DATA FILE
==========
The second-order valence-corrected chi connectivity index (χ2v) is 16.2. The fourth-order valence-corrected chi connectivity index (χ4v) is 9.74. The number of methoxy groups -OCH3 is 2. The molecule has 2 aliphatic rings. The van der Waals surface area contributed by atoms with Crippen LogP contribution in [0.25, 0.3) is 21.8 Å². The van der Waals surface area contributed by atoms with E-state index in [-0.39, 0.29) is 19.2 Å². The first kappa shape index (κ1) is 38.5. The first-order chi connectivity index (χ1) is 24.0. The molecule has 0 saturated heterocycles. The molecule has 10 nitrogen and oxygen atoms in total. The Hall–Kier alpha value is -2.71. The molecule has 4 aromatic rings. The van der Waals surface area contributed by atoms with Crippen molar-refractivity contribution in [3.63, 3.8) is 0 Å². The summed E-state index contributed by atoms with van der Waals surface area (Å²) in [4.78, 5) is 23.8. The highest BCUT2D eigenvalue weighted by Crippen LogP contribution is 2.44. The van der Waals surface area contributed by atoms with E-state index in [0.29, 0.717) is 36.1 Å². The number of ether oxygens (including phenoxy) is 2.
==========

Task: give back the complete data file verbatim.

The second-order valence-corrected chi connectivity index (χ2v) is 16.2. The fourth-order valence-corrected chi connectivity index (χ4v) is 9.74. The number of methoxy groups -OCH3 is 2. The molecule has 2 aliphatic rings. The van der Waals surface area contributed by atoms with Crippen LogP contribution in [0.25, 0.3) is 21.8 Å². The van der Waals surface area contributed by atoms with E-state index in [-0.39, 0.29) is 19.2 Å². The first kappa shape index (κ1) is 38.5. The first-order chi connectivity index (χ1) is 24.0. The molecule has 0 saturated heterocycles. The molecule has 10 nitrogen and oxygen atoms in total. The Hall–Kier alpha value is -2.71. The molecule has 4 aromatic rings. The van der Waals surface area contributed by atoms with Crippen molar-refractivity contribution in [3.63, 3.8) is 0 Å². The summed E-state index contributed by atoms with van der Waals surface area (Å²) in [4.78, 5) is 23.8. The highest BCUT2D eigenvalue weighted by Crippen LogP contribution is 2.44. The van der Waals surface area contributed by atoms with E-state index in [0.29, 0.717) is 36.1 Å². The number of ether oxygens (including phenoxy) is 2.